Gregg Rapp is a menu engineer. He designs menus to increase restaurant profitability.
The first step is the design. Rapp recommends that menus be laid out in neat columns with unfussy fonts. The way prices are listed is very important. "This is the No. 1 thing that most restaurants get wrong," he explains. "If all the prices are aligned on the right, then I can look down the list and order the cheapest thing." It's better to have the digits and dollar signs discreetly tagged on at the end of each food description. That way, the customer's appetite for honey-glazed pork will be whetted before he sees its cost.
Also important is placement. On the basis of his own research and existing studies of how people read, Rapp says the most valuable real estate on a two-panel menu (one that opens like a magazine) is the upper-right-hand corner. That area, he says, should be reserved for more profitable dishes since it is the best place to catch--and retain--the reader's gaze.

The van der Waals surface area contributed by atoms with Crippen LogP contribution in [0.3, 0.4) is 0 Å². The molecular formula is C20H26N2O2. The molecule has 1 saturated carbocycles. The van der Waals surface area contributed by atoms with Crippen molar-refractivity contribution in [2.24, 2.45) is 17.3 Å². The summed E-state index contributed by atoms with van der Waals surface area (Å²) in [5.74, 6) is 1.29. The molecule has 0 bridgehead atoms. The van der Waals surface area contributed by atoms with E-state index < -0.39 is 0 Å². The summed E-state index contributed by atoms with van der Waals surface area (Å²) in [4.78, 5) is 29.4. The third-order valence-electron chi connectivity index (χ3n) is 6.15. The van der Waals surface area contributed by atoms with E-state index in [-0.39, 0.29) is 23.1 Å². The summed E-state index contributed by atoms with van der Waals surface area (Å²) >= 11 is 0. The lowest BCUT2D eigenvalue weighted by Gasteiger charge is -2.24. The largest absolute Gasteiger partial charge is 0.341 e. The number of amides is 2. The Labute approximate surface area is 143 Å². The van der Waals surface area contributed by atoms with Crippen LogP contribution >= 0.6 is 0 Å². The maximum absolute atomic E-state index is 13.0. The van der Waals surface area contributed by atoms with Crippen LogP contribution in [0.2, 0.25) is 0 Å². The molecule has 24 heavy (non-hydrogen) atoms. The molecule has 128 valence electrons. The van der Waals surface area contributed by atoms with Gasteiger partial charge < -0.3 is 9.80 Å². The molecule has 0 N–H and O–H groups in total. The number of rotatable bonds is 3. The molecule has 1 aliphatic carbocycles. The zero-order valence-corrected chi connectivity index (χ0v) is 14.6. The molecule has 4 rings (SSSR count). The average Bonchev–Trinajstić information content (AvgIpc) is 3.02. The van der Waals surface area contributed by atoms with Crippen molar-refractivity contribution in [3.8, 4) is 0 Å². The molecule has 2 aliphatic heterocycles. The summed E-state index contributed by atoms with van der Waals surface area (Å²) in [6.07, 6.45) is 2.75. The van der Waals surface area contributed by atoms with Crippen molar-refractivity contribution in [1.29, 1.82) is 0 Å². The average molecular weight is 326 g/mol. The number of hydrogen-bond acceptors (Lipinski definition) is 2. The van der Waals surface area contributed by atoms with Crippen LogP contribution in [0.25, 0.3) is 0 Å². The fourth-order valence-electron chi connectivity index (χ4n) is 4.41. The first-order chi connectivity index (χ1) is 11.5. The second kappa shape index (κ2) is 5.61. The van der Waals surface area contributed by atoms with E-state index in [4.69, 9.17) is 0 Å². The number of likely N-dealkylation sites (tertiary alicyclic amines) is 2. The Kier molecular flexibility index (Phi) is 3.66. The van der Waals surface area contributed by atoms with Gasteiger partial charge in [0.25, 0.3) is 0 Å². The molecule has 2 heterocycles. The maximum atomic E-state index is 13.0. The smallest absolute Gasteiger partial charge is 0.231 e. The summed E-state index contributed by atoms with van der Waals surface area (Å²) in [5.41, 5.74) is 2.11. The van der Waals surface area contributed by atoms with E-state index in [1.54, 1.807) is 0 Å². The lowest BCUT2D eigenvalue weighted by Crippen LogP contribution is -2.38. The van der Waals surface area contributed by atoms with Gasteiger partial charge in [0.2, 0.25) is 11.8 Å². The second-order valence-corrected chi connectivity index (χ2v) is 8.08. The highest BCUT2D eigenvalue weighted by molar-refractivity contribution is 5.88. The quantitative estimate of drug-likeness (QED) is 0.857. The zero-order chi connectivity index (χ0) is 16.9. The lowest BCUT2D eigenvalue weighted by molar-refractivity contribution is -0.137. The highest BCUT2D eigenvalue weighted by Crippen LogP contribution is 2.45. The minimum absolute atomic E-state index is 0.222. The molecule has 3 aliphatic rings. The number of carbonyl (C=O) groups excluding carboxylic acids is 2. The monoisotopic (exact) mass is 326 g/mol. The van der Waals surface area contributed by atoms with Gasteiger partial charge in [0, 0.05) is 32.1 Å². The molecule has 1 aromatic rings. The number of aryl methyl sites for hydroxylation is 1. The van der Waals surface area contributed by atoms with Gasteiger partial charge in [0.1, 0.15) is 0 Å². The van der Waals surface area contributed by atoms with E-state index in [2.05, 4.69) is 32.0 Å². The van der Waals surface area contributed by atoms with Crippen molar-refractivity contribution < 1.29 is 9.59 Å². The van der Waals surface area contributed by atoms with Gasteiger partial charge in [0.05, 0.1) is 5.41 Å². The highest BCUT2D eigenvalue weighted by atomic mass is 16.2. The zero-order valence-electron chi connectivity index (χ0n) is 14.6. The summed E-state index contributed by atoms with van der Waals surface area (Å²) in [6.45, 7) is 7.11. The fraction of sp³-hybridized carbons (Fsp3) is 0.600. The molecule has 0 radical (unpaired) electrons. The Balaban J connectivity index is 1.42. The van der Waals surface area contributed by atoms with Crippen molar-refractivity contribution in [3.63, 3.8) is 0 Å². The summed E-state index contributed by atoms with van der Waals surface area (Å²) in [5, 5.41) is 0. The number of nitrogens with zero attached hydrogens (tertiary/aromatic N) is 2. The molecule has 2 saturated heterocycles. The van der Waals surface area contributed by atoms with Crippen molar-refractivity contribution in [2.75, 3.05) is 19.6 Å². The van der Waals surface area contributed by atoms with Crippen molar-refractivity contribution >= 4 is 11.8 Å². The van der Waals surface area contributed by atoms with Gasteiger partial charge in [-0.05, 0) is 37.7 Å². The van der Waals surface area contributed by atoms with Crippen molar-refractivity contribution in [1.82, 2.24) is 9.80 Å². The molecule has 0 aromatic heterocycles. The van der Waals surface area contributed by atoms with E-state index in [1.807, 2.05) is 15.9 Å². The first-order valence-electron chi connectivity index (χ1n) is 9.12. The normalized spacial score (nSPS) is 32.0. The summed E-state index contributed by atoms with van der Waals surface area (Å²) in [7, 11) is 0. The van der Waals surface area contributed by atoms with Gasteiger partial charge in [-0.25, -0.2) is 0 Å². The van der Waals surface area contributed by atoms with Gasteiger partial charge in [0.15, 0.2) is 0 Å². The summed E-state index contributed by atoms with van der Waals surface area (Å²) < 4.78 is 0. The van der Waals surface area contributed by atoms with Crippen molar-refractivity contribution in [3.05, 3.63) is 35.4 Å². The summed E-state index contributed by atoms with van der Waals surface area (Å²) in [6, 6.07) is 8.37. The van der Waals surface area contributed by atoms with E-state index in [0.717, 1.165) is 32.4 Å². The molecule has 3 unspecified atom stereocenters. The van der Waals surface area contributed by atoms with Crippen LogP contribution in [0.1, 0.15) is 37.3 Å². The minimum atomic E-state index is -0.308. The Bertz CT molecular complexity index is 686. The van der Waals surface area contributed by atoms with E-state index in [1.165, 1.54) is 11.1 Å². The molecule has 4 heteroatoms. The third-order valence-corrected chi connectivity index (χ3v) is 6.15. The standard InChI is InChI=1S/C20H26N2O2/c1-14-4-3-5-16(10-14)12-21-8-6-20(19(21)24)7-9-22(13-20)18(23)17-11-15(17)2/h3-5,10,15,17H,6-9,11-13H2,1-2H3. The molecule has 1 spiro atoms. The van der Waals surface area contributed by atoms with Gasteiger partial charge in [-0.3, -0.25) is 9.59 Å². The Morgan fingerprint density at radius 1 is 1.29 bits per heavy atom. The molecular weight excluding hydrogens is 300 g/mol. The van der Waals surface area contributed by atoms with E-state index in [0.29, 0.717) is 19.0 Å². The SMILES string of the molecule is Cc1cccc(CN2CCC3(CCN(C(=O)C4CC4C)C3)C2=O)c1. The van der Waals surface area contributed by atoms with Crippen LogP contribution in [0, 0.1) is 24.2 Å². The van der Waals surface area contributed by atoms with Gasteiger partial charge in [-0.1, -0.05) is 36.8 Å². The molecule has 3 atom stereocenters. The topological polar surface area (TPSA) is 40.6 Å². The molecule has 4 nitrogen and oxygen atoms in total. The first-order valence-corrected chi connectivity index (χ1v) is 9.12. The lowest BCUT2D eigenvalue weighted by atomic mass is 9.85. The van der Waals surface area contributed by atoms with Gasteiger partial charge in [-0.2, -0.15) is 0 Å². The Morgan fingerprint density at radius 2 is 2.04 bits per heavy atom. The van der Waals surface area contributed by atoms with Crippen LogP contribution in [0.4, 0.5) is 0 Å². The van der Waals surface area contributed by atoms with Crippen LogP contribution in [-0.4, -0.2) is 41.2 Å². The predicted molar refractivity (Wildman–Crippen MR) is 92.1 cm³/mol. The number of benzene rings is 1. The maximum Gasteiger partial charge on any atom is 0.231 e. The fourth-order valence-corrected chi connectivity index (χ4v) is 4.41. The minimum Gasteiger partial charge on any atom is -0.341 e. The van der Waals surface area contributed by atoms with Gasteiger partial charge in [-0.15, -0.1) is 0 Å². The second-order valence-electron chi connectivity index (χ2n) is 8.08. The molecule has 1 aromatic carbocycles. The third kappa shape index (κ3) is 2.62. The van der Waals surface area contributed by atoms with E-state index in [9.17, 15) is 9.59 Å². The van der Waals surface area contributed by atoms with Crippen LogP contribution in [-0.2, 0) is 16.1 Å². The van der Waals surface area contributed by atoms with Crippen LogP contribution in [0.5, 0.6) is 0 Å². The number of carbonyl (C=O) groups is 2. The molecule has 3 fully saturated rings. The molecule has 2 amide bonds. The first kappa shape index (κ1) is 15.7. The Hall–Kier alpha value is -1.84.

Cheap, popular staples--like a grilled-chicken sandwich or a burger--should be harder to locate. Rapp likes to make the customer read through a mouthwatering description of seared ahi tuna before he finds them. "This is akin to the grocery store putting the milk in the back," he says. "You have to walk by all sorts of tempting, high-priced items to get to it."
The adjectives lavished on a dish can be as important as the names of the ingredients. What would you rather eatplain grilled chicken or flame-broiled chicken with a garlic rub? Scrambled eggs or farm-fresh eggs scrambled in butter? "Think 'flavors and tastes,'" Rapp says, repeating a favorite mantra. "Words like crunchy and spicy give the customer a better idea of what something will be like." Longer, effusive descriptions should be reserved for signature items. Especially the profitable ones.